Hi,

In message "Re: Symbol < String in Ruby > 1.8"
    on Thu, 19 Oct 2006 14:08:07 +0900, Sam Roberts <sroberts / uniserve.com> writes:

|Been working with lua recently (lua.org), it only has immutable strings,
|so all strings are effectively interned at creation, comparison between
|them is "cheap" after that, and memory is collapsed because there is
|never more than one instance of the same string.

Interesting.  All strings?  Is the result of string substitution, for
example, also interned?

|One nice thing about having two kinds of string related by a mixin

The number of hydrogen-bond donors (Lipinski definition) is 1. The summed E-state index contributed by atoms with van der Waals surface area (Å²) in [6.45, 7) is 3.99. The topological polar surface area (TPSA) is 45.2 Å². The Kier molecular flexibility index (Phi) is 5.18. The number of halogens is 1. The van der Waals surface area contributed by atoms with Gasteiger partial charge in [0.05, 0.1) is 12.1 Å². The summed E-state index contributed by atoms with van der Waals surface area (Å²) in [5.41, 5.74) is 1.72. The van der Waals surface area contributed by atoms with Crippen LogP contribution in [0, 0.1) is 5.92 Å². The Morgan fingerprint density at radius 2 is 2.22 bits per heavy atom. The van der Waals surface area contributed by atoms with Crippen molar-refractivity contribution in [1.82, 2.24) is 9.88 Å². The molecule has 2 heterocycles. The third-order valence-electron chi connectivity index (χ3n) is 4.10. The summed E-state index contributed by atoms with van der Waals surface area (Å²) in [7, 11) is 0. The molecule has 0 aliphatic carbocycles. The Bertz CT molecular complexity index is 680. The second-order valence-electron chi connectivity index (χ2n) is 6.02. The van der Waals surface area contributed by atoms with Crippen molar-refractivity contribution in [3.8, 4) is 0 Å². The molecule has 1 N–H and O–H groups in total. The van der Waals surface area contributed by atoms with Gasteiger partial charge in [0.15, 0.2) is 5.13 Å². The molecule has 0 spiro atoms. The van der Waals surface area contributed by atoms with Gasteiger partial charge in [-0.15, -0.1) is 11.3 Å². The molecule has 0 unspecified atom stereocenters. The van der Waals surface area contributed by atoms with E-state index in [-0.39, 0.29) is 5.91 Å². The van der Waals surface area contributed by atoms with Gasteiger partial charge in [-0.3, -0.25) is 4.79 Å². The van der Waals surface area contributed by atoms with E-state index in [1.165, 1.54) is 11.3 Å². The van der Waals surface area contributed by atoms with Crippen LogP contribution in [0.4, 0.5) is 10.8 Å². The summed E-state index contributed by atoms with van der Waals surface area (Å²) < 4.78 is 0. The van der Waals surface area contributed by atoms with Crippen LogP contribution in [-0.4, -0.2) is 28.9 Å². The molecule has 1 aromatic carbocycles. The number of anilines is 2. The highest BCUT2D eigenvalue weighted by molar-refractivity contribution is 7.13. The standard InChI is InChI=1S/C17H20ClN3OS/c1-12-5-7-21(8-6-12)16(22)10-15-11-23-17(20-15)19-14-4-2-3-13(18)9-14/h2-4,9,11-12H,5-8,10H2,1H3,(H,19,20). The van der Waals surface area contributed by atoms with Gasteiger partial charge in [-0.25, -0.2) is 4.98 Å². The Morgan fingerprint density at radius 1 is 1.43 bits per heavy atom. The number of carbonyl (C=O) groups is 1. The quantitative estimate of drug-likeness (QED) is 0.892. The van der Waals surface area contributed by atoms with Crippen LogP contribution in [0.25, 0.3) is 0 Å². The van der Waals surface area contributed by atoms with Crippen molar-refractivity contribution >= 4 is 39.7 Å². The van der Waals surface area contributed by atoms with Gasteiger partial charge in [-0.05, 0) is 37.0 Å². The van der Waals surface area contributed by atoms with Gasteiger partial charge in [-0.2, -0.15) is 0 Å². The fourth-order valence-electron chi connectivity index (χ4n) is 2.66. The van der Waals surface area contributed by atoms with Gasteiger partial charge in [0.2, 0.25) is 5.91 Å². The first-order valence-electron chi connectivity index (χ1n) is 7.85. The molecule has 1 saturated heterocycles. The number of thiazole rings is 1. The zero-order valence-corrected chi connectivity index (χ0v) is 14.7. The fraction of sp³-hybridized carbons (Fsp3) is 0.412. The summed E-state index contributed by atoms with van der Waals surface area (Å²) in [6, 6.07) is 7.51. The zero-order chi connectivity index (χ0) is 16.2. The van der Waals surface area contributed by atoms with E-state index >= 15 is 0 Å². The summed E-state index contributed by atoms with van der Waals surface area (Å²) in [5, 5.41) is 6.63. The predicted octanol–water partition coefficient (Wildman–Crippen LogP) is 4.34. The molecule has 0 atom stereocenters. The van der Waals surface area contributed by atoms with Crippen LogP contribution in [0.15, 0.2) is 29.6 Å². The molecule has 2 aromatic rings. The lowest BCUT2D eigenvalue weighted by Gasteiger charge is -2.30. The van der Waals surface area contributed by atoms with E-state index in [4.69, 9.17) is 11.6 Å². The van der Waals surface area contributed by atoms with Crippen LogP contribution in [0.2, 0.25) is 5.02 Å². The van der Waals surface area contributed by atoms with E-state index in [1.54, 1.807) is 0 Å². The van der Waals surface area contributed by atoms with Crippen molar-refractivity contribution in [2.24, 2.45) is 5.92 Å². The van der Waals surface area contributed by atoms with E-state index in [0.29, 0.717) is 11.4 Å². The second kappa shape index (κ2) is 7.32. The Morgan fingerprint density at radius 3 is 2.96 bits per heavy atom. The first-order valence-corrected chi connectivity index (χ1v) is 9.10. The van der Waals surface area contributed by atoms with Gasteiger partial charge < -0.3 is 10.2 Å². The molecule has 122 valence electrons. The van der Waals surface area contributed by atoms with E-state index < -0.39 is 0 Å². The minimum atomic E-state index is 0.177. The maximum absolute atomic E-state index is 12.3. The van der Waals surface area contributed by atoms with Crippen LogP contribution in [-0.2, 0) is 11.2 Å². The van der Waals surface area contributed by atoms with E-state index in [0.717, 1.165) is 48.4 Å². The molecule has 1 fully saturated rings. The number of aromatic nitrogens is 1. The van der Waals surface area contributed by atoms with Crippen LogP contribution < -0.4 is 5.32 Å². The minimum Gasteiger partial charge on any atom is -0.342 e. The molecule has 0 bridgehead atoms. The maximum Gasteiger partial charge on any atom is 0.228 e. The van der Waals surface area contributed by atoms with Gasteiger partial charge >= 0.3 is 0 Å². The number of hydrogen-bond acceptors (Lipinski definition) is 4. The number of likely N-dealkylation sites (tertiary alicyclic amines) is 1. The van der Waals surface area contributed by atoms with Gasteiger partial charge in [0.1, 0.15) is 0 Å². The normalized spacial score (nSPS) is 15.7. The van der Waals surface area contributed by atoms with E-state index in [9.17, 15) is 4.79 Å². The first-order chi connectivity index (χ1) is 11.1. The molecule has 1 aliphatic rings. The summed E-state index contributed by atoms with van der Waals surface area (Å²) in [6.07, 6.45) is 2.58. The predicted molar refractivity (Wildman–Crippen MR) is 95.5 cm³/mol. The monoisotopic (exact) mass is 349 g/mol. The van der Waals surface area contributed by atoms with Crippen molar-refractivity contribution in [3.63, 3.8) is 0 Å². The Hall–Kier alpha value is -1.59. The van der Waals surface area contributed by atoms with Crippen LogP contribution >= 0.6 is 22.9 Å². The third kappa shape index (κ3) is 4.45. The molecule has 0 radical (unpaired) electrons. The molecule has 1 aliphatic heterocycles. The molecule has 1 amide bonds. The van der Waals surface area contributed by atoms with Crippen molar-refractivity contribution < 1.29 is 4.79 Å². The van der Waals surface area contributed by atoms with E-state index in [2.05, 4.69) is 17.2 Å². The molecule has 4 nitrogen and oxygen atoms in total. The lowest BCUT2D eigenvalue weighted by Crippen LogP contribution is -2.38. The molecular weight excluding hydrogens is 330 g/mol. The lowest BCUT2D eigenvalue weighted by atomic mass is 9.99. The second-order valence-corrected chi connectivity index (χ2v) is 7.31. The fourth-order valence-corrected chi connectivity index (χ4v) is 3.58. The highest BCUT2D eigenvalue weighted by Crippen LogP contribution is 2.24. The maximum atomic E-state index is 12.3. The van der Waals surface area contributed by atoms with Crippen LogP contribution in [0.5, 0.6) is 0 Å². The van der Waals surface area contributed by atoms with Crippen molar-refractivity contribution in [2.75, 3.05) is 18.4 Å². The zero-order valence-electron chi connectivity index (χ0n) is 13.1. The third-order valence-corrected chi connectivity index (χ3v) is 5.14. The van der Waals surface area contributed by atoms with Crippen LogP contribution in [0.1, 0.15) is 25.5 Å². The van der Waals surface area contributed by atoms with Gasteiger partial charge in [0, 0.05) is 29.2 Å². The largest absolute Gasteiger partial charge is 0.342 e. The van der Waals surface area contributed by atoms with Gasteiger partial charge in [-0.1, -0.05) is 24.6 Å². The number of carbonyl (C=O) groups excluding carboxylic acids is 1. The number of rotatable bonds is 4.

|instead of inheritance, like InternedString/Symbol and String both
|mixing in Textual rather than String inheriting from InternedString, is
|that the mixin may be usable by other classes that also want to be
|duck-typeable as strings, but don't want to implement all the many, many
|methods of String. It might be hard to figure out the right breakdown
|between class and Textual mixin, but it sure would be nice.

Module can not rely on the internal structure of object, so that all
methods defined in the module (Textual?) should be based on some
primitive methods.  For example, methods in Enumerable are based on
#each (and several others).  I am not sure we can define such
primitives for Textual methods, without hindering the performance.

Besides that, making two independent classes, String and Symbol (or
InternedString or whatever) is rather trivial.  I can do it in 10
minutes or so.  The point is the rationale, and trade-off.

							matz.